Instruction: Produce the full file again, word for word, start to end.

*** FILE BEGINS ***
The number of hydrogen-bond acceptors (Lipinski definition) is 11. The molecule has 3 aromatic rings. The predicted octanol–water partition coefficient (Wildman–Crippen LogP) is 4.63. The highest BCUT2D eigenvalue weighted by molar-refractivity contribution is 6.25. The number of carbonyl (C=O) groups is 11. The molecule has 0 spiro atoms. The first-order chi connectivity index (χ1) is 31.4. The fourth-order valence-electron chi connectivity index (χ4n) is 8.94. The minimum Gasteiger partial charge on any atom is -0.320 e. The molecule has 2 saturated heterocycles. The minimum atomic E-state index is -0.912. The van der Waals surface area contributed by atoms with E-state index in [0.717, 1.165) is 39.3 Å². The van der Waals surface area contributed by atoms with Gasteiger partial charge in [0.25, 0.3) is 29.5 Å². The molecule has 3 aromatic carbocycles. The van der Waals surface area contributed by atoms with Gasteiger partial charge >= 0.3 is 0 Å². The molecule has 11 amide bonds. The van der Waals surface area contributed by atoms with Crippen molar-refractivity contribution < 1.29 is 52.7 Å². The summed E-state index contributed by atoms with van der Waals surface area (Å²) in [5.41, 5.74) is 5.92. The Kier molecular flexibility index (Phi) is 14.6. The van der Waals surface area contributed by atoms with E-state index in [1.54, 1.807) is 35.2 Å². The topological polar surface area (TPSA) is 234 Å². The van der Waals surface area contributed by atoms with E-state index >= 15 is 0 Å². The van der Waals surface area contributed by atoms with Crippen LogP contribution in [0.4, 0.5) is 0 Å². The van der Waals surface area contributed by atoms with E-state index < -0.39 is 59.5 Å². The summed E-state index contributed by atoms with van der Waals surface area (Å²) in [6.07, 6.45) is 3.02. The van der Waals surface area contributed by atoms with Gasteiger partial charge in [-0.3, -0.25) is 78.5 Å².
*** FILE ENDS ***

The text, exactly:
The number of hydrogen-bond acceptors (Lipinski definition) is 11. The molecule has 3 aromatic rings. The predicted octanol–water partition coefficient (Wildman–Crippen LogP) is 4.63. The highest BCUT2D eigenvalue weighted by molar-refractivity contribution is 6.25. The number of carbonyl (C=O) groups is 11. The molecule has 0 spiro atoms. The first-order chi connectivity index (χ1) is 31.4. The fourth-order valence-electron chi connectivity index (χ4n) is 8.94. The minimum Gasteiger partial charge on any atom is -0.320 e. The molecule has 2 saturated heterocycles. The minimum atomic E-state index is -0.912. The van der Waals surface area contributed by atoms with E-state index in [0.717, 1.165) is 39.3 Å². The van der Waals surface area contributed by atoms with Gasteiger partial charge in [0.25, 0.3) is 29.5 Å². The molecule has 3 aromatic carbocycles. The van der Waals surface area contributed by atoms with Gasteiger partial charge >= 0.3 is 0 Å². The molecule has 11 amide bonds. The van der Waals surface area contributed by atoms with Crippen molar-refractivity contribution < 1.29 is 52.7 Å². The summed E-state index contributed by atoms with van der Waals surface area (Å²) in [5.41, 5.74) is 5.92. The Kier molecular flexibility index (Phi) is 14.6. The van der Waals surface area contributed by atoms with E-state index in [1.54, 1.807) is 35.2 Å². The topological polar surface area (TPSA) is 234 Å². The van der Waals surface area contributed by atoms with E-state index >= 15 is 0 Å². The van der Waals surface area contributed by atoms with Crippen LogP contribution in [0.4, 0.5) is 0 Å². The van der Waals surface area contributed by atoms with E-state index < -0.39 is 59.5 Å². The summed E-state index contributed by atoms with van der Waals surface area (Å²) in [6.07, 6.45) is 3.02. The van der Waals surface area contributed by atoms with Gasteiger partial charge in [-0.3, -0.25) is 78.5 Å².